Another piece in, “The Peter Principle Lives (and then some): ChoicePoint to get DMV Data?” takes us back to the late ‘60’s and early ‘70’s when Dr. Lawrence Peter professed his belief that individuals will eventually be pushed to their highest level of incompetence, after which the competent few must deal with this inadequacy. It’s the primary reason I left corporate America years ago and never looked back.

You might also want to check Michael Hiltzik’s Golden State blog post, “Golden State Column: ChoicePoint and the Threat to Privacy,” where he also feels, “The real remedy is Congressional legislation…” He goes on to comment on ChoicePoint’s dual position of being both investigated by California Attorney General Bill Lockyer for the data breach, and at the same time awarded a contract worth over $845,000 to design a law enforcement database, also by Lockyer.

A sad year, 2005, but I am predicting that all this will change in 2006, when a fed-up public decides they won’t take it anymore. Join my grass-roots movement. Write your Congress person. Contact local TV, radio and newspapers. Tell them you want to see federal legislation passed that will give you control over your name and personal data. And, you want to be paid any time it is used.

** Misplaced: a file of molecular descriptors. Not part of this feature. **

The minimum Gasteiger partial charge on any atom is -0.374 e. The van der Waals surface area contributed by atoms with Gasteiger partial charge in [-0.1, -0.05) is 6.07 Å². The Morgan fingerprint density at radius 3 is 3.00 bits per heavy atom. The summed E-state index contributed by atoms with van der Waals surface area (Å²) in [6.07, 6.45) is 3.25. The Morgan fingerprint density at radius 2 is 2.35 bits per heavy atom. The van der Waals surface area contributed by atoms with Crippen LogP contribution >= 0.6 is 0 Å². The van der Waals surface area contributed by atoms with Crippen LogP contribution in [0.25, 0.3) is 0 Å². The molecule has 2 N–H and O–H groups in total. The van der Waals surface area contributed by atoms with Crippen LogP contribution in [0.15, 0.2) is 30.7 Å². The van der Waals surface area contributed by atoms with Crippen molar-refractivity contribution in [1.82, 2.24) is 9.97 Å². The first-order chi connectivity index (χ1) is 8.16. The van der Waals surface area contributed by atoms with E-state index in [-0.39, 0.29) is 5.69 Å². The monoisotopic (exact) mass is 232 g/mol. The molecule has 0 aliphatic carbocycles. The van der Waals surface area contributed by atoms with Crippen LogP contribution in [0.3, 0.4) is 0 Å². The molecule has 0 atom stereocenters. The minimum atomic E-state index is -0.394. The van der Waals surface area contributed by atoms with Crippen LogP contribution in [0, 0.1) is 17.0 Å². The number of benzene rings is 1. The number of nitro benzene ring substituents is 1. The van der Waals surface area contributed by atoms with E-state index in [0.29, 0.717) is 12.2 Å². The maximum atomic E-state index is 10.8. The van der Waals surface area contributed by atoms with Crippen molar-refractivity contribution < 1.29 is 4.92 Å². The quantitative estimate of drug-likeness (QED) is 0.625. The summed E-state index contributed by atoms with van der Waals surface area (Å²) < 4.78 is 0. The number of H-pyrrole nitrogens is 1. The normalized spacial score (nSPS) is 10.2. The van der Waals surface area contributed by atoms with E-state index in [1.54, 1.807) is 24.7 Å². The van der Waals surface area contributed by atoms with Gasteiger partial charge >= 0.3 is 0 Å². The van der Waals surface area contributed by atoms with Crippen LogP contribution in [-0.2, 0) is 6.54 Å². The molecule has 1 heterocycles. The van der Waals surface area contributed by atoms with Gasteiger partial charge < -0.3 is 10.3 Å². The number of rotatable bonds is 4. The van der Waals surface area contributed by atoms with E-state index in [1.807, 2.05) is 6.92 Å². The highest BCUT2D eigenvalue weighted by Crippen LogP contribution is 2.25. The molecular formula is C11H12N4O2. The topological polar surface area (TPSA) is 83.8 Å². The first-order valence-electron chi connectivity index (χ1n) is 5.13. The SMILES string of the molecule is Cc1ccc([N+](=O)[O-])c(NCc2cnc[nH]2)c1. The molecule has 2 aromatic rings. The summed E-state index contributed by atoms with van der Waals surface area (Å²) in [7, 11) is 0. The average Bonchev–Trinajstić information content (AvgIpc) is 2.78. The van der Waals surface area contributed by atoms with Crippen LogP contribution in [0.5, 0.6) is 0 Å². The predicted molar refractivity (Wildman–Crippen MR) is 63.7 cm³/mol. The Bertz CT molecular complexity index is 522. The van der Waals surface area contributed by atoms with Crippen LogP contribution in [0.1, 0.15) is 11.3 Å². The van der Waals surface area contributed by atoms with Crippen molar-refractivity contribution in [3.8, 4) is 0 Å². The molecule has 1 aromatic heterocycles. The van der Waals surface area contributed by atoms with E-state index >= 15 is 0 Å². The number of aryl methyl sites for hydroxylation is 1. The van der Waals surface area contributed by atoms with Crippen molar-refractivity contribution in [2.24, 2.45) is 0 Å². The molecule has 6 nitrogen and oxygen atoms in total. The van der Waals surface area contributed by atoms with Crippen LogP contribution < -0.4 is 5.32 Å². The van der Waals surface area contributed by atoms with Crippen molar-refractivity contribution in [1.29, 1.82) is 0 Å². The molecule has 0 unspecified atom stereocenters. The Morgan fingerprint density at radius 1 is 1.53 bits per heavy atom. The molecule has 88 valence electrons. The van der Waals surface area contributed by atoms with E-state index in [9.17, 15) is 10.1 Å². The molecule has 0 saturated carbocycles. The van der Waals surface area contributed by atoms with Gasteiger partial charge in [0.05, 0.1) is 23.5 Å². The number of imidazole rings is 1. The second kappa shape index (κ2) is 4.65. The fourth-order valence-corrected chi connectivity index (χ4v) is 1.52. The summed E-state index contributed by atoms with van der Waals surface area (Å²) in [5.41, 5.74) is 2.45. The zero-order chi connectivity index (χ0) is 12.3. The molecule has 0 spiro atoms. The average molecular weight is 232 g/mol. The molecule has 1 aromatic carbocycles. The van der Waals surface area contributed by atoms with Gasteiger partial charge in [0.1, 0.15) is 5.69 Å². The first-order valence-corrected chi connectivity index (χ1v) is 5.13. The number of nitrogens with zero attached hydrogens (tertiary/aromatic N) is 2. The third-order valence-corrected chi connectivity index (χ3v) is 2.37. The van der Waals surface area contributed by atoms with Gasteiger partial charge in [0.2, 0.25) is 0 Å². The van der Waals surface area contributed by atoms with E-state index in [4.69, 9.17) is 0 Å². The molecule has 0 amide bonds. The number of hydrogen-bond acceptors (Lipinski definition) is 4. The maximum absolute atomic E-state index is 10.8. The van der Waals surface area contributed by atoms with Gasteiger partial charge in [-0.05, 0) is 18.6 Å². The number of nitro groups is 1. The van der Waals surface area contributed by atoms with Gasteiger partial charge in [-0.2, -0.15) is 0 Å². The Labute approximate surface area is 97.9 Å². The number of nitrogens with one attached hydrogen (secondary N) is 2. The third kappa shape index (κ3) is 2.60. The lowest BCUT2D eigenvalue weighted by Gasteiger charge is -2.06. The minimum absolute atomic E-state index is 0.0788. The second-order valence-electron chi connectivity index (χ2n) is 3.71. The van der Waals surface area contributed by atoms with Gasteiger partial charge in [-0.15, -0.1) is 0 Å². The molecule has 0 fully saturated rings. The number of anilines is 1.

Talk to you next year!

Thursday, December 22, 2005

Government and Business Want to Convince You 2+2=5

In George Orwell’s 1984, the “Party” had achieved its ultimate goal of transformation when its members confirmed that they believed 2+2=5. Just saying they believed was not enough. And if the Party wasn’t assured of this belief, people had a way of disappearing, as if they had never existed.

Fortunately, we don’t have to be afraid today that government will make us vanish without a trace, but it, along with certain business interests, is still using the same tactics to destroy our right to privacy. Let me explain my reasoning, starting with government.

A recent article on, “House Tables Data-Breach Law Talk,” by Roy Mark, pretty much says it all. It fizzled, according to Mark, because Democrats opposed the fact that it “lacks enforcement teeth.” They are right, because the law does not include the one factor that will insure that the legislation is both powerful and lasting, and that is… giving control of their name and personal data to the consumer.

Another article by the Counter Think organization, “Experts predict no data security bill will pass Congress in 2005,” agrees with Mark and makes an interesting comparison. They mention the California legislation responsible for exposing the ChoicePoint, LexisNexis, etc. breaches and the fact this law would be compromised in all currently proposed, weaker federal legislation. And the same applies to a recently passed New York law, the Information Security Breach and Notification Act, requiring consumer notification of data loss.